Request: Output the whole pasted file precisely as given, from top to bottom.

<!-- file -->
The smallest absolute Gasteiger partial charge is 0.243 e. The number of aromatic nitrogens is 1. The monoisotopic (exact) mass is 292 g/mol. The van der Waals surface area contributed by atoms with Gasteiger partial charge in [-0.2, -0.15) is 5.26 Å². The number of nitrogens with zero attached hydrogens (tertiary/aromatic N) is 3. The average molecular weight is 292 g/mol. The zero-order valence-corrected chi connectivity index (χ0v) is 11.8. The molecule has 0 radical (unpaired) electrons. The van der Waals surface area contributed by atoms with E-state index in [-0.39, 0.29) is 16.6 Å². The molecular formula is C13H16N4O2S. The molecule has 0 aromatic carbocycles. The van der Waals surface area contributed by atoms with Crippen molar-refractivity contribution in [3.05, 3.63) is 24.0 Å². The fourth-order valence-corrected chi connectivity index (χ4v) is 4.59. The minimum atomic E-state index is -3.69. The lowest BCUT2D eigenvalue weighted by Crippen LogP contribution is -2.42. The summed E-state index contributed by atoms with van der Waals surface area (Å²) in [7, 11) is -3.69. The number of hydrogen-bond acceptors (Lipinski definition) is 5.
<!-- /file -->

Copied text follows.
The smallest absolute Gasteiger partial charge is 0.243 e. The number of aromatic nitrogens is 1. The monoisotopic (exact) mass is 292 g/mol. The van der Waals surface area contributed by atoms with Gasteiger partial charge in [-0.2, -0.15) is 5.26 Å². The number of nitrogens with zero attached hydrogens (tertiary/aromatic N) is 3. The average molecular weight is 292 g/mol. The zero-order valence-corrected chi connectivity index (χ0v) is 11.8. The molecule has 0 radical (unpaired) electrons. The van der Waals surface area contributed by atoms with E-state index in [-0.39, 0.29) is 16.6 Å². The molecular formula is C13H16N4O2S. The molecule has 0 aromatic carbocycles. The van der Waals surface area contributed by atoms with Crippen molar-refractivity contribution in [3.05, 3.63) is 24.0 Å². The fourth-order valence-corrected chi connectivity index (χ4v) is 4.59. The minimum atomic E-state index is -3.69. The lowest BCUT2D eigenvalue weighted by Crippen LogP contribution is -2.42. The summed E-state index contributed by atoms with van der Waals surface area (Å²) in [7, 11) is -3.69. The number of hydrogen-bond acceptors (Lipinski definition) is 5.